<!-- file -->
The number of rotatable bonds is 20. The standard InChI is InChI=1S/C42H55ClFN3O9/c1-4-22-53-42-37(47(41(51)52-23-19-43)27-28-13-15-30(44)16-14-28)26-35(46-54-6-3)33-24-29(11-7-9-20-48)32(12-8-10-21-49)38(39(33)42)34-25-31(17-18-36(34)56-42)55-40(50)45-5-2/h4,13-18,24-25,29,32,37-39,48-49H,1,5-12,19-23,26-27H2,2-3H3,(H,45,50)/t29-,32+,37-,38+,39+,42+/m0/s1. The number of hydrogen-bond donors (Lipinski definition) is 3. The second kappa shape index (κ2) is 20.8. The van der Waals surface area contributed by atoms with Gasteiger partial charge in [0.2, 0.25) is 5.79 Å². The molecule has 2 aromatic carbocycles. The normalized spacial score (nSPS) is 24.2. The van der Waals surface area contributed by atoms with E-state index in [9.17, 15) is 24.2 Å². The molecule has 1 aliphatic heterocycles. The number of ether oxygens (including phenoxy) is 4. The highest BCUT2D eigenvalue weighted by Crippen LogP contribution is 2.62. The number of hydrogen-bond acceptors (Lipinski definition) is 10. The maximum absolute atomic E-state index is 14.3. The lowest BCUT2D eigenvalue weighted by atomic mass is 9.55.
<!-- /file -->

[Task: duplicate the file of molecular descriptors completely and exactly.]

The number of rotatable bonds is 20. The standard InChI is InChI=1S/C42H55ClFN3O9/c1-4-22-53-42-37(47(41(51)52-23-19-43)27-28-13-15-30(44)16-14-28)26-35(46-54-6-3)33-24-29(11-7-9-20-48)32(12-8-10-21-49)38(39(33)42)34-25-31(17-18-36(34)56-42)55-40(50)45-5-2/h4,13-18,24-25,29,32,37-39,48-49H,1,5-12,19-23,26-27H2,2-3H3,(H,45,50)/t29-,32+,37-,38+,39+,42+/m0/s1. The number of hydrogen-bond donors (Lipinski definition) is 3. The second kappa shape index (κ2) is 20.8. The van der Waals surface area contributed by atoms with Gasteiger partial charge in [0.2, 0.25) is 5.79 Å². The molecule has 2 aromatic carbocycles. The normalized spacial score (nSPS) is 24.2. The van der Waals surface area contributed by atoms with E-state index in [9.17, 15) is 24.2 Å². The molecule has 1 aliphatic heterocycles. The number of ether oxygens (including phenoxy) is 4. The highest BCUT2D eigenvalue weighted by Crippen LogP contribution is 2.62. The number of hydrogen-bond acceptors (Lipinski definition) is 10. The maximum absolute atomic E-state index is 14.3. The lowest BCUT2D eigenvalue weighted by atomic mass is 9.55.